DfE releases data on foundation years

Scaffolding for a decision already made? An admission? We don't know

David Kernohan is Deputy Editor of Wonkhe

For such an important topic, there is surprisingly little data out there that enables us to understand the experiences of foundation year (FY) students.

Definitionally, these are students who enjoy an extra year of university education before the start of their undergraduate degree. Foundation years compete with level three qualifications (A levels, vocational qualifications, the access to HE qualification) to prepare students for undergraduate studies.

Through a government lens, FYs are the most expensive way for the nation to do this – funded at the same level as a year of an undergraduate degree, and with students eligible for maintenance loans too, the cost of a FY outstrips the alternatives.

The Department for Education “Higher Education Reform” consultation set out plans to reduce the amount of fees payable for FYs, from a maximum of £9,250 now to the Access to HE fee limit (currently £5,760). Based on responses, DfE will apply these limits to classroom based (OfS Band D) subjects from 2025-26 – this would include provision in business and management, currently the most popular foundation year subject.

With that decision already made (though, strictly speaking, not yet communicated to the Office for Students for implementation), the purpose of these new ad-hoc statistics is unclear. Certainly, there would be interest in comparing the outcomes of similar students (sex, entry qualification, subject, socio-economic background) across the various routes into and through higher education. That’s not what we have.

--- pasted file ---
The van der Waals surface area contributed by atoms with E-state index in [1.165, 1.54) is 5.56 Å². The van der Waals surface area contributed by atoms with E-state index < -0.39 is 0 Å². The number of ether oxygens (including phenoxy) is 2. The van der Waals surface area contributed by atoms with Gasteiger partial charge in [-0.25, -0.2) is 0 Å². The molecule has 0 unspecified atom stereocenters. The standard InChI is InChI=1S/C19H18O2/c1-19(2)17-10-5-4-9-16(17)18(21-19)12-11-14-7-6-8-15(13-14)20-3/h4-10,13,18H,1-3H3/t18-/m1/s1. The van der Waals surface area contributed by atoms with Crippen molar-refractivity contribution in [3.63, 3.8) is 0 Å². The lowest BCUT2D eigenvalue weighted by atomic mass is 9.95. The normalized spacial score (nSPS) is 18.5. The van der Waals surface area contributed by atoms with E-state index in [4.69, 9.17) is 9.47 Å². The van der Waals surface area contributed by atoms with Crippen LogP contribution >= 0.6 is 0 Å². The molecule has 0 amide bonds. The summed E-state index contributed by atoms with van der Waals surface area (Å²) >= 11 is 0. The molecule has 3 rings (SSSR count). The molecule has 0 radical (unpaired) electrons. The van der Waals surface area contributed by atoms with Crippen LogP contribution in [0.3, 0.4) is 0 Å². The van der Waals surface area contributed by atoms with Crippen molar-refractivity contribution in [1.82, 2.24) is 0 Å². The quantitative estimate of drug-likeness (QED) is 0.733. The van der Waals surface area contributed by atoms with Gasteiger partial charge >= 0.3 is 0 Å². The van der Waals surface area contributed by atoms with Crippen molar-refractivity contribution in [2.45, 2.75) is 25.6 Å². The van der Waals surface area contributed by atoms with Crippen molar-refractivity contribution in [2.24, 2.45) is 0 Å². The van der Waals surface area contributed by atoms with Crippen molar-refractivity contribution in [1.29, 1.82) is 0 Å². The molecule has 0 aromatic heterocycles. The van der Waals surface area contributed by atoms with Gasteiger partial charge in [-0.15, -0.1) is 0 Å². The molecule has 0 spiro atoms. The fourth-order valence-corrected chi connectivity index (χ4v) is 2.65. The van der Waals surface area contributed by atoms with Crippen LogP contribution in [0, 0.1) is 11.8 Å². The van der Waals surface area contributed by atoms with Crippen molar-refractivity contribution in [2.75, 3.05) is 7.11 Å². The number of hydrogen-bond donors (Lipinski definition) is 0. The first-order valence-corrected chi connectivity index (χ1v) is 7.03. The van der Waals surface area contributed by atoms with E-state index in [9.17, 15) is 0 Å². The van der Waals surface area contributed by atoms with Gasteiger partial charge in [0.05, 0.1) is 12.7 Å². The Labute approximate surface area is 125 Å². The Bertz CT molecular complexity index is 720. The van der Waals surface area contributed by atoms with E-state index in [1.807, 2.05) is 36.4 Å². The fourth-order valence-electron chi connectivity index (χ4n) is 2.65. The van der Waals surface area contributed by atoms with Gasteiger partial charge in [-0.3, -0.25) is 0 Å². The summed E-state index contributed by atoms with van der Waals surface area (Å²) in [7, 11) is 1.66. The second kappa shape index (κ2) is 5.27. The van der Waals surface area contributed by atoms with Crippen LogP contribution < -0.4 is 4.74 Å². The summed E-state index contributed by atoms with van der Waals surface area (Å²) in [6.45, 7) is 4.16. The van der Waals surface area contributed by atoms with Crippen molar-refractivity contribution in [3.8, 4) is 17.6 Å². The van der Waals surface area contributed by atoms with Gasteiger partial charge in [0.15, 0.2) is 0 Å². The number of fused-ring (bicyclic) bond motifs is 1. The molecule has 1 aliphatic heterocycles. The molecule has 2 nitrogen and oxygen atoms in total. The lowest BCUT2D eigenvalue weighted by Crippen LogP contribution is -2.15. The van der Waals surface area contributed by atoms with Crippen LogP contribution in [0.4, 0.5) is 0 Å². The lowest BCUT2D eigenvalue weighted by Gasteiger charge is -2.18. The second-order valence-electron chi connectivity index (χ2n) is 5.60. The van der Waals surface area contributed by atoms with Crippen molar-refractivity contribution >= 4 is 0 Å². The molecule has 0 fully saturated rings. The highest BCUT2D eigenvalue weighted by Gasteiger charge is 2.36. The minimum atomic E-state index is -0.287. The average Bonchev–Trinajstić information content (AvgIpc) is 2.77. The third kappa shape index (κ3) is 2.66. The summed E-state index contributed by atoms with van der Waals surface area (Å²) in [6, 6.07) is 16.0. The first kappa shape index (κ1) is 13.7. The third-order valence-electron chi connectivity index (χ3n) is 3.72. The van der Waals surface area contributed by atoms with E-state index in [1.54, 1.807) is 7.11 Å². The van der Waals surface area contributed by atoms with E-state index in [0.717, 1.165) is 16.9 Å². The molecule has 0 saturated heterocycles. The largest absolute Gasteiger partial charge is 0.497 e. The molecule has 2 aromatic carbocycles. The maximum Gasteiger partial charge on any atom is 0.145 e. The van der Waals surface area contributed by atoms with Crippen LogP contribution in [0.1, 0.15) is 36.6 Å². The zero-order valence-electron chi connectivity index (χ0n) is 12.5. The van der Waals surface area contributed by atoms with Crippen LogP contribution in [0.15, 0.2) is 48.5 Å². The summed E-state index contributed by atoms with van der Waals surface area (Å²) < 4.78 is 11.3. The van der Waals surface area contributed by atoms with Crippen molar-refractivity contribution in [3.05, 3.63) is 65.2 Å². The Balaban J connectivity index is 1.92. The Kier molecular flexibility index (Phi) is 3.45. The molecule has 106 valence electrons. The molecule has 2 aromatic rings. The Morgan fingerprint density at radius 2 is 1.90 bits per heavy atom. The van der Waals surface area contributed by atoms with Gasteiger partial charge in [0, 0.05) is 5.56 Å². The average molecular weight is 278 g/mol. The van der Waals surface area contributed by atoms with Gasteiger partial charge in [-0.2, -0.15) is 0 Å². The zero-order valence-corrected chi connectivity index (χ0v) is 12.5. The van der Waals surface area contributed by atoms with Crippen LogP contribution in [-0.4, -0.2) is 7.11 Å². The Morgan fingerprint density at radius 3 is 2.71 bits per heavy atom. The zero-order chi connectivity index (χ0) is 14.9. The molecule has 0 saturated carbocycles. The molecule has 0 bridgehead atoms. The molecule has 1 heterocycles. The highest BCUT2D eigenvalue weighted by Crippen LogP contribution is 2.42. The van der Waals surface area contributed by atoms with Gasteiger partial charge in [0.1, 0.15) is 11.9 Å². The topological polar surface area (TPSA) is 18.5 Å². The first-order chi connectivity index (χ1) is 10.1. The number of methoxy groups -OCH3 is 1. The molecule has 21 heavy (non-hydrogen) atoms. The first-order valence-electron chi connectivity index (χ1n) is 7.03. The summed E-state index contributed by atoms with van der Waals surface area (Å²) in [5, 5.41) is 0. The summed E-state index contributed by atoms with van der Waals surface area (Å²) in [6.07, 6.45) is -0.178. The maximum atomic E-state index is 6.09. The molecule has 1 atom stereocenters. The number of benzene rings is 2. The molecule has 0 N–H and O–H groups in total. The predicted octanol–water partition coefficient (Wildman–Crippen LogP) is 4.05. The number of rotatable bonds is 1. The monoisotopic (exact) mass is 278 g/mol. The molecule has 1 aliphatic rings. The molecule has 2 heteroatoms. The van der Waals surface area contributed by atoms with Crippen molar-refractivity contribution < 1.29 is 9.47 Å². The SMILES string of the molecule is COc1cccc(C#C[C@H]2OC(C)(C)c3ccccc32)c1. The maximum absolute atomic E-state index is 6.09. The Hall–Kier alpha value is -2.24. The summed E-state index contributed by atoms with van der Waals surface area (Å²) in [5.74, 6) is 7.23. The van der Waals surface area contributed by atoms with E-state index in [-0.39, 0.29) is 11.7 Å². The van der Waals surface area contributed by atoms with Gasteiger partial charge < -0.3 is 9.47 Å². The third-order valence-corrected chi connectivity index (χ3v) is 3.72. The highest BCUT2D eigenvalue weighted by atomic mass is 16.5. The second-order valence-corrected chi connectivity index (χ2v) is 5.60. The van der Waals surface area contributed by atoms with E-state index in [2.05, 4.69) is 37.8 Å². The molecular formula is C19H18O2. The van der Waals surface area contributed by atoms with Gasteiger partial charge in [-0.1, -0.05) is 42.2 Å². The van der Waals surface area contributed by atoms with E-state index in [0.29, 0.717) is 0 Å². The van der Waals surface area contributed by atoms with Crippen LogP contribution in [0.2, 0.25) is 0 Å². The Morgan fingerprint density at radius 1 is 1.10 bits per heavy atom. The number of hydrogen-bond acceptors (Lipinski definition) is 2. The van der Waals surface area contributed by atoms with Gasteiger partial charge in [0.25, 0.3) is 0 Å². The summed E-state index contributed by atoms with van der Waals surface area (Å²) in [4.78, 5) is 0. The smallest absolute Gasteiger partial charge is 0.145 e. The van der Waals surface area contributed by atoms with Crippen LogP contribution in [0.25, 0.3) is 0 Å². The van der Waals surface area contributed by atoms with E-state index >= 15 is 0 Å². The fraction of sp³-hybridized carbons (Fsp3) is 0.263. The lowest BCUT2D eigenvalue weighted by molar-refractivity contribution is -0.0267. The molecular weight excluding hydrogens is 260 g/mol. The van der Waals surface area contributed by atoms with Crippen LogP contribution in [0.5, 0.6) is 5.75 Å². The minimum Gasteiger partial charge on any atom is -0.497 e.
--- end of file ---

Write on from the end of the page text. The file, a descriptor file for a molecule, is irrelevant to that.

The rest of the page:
Instead, we can compare the performance of single-dimension groups between students who entered via a foundation year and those who entered directly into an undergraduate degree (this includes students who entered with another level three qualification, but will be dominated by those who entered HE with three A levels). The only institutional splits available are the proprietary Office for Students access bands.

Though more data is always welcome, especially on sparsely understood groups like this, the design of this release is a stumbling block. In essence, we badly need error bars – the group sizes of FY students are so small that we can’t really compare proportions between these two populations.

We can learn with confidence that the numbers of students on FYs has expanded (with a particular growth in the pandemic year of 2020-21). It’s also clear that business and management is the most popular subject area for FYs, and that the majority of FYs can be found in lower tariff providers (with growth particularly in the “unknown tariff” group that denotes very new providers). Finally, although it is clear that mature (21+) students are more likely to enter via an FY, (obviously) FYs attract students with low or now L3 tariff points.

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In terms of progression and continuation, we can – bearing in mind the caveat on proportions of small numbers – see that there is no significant difference between the outcomes of FY students and entrants via other routes. To be fair, you would imagine that students that struggled at level 3 for reasons other than ability (and thus would be likely FY candidates) would continue to struggle when in higher education for the same reasons – poverty, lack of social capital, other responsibilities – that they had faced previously.

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Back a few years the OfS released data with the ostensible purpose of demonstrating that unconditional offers were bad for student success – and ended up illustrating that entry via clearing was equally bad. I’d put entry via FY at a similar level of risk based on this data, which isn’t quite the slam-dunk anyone was really hoping for.

We’ve had pieces making the argument for foundation years (and the impact that discouraging them would have on some of the least well-served students) before. With this new release of data, we can see little evidence that the primary animating factor is anything other than financial.

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